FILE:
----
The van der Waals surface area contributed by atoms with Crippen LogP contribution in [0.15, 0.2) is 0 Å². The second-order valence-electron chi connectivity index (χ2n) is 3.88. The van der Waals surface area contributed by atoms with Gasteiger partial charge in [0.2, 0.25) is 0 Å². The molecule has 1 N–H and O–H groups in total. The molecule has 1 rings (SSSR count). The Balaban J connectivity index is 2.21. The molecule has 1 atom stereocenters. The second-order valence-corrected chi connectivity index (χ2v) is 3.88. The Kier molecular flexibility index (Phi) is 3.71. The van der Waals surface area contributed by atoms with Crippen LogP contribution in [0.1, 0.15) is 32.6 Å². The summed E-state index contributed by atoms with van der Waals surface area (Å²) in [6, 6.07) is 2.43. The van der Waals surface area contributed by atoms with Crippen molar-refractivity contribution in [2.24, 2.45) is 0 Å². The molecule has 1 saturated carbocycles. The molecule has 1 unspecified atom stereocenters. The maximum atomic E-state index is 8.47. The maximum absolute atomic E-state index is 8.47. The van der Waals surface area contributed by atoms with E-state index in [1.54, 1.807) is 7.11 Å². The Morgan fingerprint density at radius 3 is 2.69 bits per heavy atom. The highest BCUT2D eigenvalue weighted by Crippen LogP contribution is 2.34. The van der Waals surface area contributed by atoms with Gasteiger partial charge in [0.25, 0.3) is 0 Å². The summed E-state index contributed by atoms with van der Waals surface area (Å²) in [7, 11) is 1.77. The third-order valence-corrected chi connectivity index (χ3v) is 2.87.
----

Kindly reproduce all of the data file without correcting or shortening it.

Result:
The van der Waals surface area contributed by atoms with Crippen LogP contribution in [0.15, 0.2) is 0 Å². The second-order valence-electron chi connectivity index (χ2n) is 3.88. The van der Waals surface area contributed by atoms with Gasteiger partial charge in [0.2, 0.25) is 0 Å². The molecule has 1 N–H and O–H groups in total. The molecule has 1 rings (SSSR count). The Balaban J connectivity index is 2.21. The molecule has 1 atom stereocenters. The second-order valence-corrected chi connectivity index (χ2v) is 3.88. The Kier molecular flexibility index (Phi) is 3.71. The van der Waals surface area contributed by atoms with Crippen LogP contribution in [0.1, 0.15) is 32.6 Å². The summed E-state index contributed by atoms with van der Waals surface area (Å²) in [6, 6.07) is 2.43. The van der Waals surface area contributed by atoms with Crippen molar-refractivity contribution in [2.24, 2.45) is 0 Å². The molecule has 1 saturated carbocycles. The molecule has 1 unspecified atom stereocenters. The maximum atomic E-state index is 8.47. The maximum absolute atomic E-state index is 8.47. The van der Waals surface area contributed by atoms with E-state index in [1.54, 1.807) is 7.11 Å². The Morgan fingerprint density at radius 3 is 2.69 bits per heavy atom. The highest BCUT2D eigenvalue weighted by Crippen LogP contribution is 2.34. The van der Waals surface area contributed by atoms with Gasteiger partial charge in [0.25, 0.3) is 0 Å². The summed E-state index contributed by atoms with van der Waals surface area (Å²) in [7, 11) is 1.77. The third-order valence-corrected chi connectivity index (χ3v) is 2.87.